Fas-associated death domain (FADD) and the E3 ubiquitin-protein ligase TRIM21 interact to negatively regulate virus-induced interferon production.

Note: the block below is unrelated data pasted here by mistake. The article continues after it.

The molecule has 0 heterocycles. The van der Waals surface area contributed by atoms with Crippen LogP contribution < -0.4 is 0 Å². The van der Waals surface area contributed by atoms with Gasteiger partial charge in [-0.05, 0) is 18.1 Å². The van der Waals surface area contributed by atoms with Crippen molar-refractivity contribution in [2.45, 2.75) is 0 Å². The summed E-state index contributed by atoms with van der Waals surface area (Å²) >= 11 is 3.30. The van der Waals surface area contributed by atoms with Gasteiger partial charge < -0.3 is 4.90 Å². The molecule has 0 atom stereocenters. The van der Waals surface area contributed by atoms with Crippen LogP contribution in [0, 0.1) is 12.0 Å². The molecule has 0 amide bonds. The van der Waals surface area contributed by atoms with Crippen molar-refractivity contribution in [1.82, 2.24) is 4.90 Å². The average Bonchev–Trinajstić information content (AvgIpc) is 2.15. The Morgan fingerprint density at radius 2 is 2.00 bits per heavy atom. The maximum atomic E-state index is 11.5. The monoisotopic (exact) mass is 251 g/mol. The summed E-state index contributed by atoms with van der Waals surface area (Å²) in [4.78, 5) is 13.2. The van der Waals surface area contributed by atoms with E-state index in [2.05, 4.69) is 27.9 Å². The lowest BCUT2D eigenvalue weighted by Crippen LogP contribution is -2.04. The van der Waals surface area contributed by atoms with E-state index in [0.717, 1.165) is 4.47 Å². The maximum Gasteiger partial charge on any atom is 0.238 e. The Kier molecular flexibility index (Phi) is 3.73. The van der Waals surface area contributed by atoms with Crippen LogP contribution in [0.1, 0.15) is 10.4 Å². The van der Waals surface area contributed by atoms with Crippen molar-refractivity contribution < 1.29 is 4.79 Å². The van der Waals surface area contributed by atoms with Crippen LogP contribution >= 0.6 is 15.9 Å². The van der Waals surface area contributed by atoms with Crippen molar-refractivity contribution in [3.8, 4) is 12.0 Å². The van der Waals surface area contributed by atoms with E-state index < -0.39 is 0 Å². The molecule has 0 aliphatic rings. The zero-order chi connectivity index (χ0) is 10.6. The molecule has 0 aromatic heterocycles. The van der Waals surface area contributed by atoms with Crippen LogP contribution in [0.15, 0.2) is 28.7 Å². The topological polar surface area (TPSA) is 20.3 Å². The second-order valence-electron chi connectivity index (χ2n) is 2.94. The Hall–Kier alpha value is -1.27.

The production of cytokines such as type I interferon (IFN) is an essential component of innate immunity. Insufficient amounts of cytokines lead to host sensitivity to infection, whereas abundant cytokine production can lead to inflammation. A tight regulation of cytokine production is, thus, essential for homeostasis of the immune system. IFN-α production during RNA virus infection is mediated by the master transcription factor IRF7, which is activated upon ubiquitination by TRAF6 and phosphorylation by IKKε and TBK1 kinases. We found that Fas-associated death domain (FADD), first described as an apoptotic protein, is involved in regulating IFN-α production through a novel interaction with TRIM21. TRIM21 is a member of a large family of proteins that can impart ubiquitin modification onto its cellular targets. The interaction between FADD and TRIM21 enhances TRIM21 ubiquitin ligase activity, and together they cooperatively repress IFN-α activation in Sendai virus-infected cells. FADD and TRIM21 can directly ubiquitinate IRF7, affect its phosphorylation status, and interfere with the ubiquitin ligase activity of TRAF6. Conversely, a reduction of FADD and TRIM21 levels leads to higher IFN-α induction, IRF7 phosphorylation, and lower titers of RNA virus of infected cells. We conclude that FADD and TRIM21 together negatively regulate the late IFN-α pathway in response to viral infection.